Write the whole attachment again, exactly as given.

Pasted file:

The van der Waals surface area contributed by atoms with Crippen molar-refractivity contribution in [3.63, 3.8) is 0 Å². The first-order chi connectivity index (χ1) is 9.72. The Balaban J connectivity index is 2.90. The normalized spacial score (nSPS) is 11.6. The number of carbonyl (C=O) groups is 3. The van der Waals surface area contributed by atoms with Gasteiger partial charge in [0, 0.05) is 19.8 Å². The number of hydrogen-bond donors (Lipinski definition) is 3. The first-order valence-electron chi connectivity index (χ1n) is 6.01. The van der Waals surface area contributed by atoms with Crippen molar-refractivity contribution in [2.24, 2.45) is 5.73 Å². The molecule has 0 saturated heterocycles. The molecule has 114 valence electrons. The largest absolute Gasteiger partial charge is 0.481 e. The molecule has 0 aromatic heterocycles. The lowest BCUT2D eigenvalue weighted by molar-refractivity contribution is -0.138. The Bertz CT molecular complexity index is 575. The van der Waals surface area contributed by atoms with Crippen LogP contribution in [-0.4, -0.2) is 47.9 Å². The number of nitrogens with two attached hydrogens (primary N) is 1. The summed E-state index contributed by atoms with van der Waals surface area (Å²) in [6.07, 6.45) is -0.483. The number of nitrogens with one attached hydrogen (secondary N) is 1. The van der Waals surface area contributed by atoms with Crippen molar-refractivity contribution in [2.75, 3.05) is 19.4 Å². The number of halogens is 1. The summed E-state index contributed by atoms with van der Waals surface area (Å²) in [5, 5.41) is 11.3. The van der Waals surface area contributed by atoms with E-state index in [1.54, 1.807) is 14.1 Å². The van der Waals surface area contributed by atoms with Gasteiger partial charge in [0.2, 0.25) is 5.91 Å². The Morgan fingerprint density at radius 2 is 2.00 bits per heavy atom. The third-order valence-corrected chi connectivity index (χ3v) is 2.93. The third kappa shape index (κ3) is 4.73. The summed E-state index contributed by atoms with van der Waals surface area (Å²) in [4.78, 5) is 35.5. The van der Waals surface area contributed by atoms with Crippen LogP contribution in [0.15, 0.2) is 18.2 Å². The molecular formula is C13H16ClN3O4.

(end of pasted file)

The van der Waals surface area contributed by atoms with Crippen molar-refractivity contribution in [3.63, 3.8) is 0 Å². The first-order chi connectivity index (χ1) is 9.72. The Balaban J connectivity index is 2.90. The normalized spacial score (nSPS) is 11.6. The number of carbonyl (C=O) groups is 3. The van der Waals surface area contributed by atoms with Gasteiger partial charge in [0, 0.05) is 19.8 Å². The number of hydrogen-bond donors (Lipinski definition) is 3. The first-order valence-electron chi connectivity index (χ1n) is 6.01. The van der Waals surface area contributed by atoms with Crippen molar-refractivity contribution in [2.24, 2.45) is 5.73 Å². The molecule has 0 saturated heterocycles. The molecule has 114 valence electrons. The largest absolute Gasteiger partial charge is 0.481 e. The molecule has 0 aromatic heterocycles. The lowest BCUT2D eigenvalue weighted by molar-refractivity contribution is -0.138. The Bertz CT molecular complexity index is 575. The van der Waals surface area contributed by atoms with Crippen LogP contribution in [-0.4, -0.2) is 47.9 Å². The number of nitrogens with two attached hydrogens (primary N) is 1. The summed E-state index contributed by atoms with van der Waals surface area (Å²) in [6.07, 6.45) is -0.483. The number of nitrogens with one attached hydrogen (secondary N) is 1. The van der Waals surface area contributed by atoms with Crippen molar-refractivity contribution in [2.75, 3.05) is 19.4 Å². The number of halogens is 1. The summed E-state index contributed by atoms with van der Waals surface area (Å²) in [5, 5.41) is 11.3. The van der Waals surface area contributed by atoms with E-state index in [1.54, 1.807) is 14.1 Å². The van der Waals surface area contributed by atoms with Gasteiger partial charge in [0.2, 0.25) is 5.91 Å². The Morgan fingerprint density at radius 2 is 2.00 bits per heavy atom. The third-order valence-corrected chi connectivity index (χ3v) is 2.93. The third kappa shape index (κ3) is 4.73. The summed E-state index contributed by atoms with van der Waals surface area (Å²) in [4.78, 5) is 35.5. The van der Waals surface area contributed by atoms with Crippen LogP contribution in [0.15, 0.2) is 18.2 Å². The molecular formula is C13H16ClN3O4.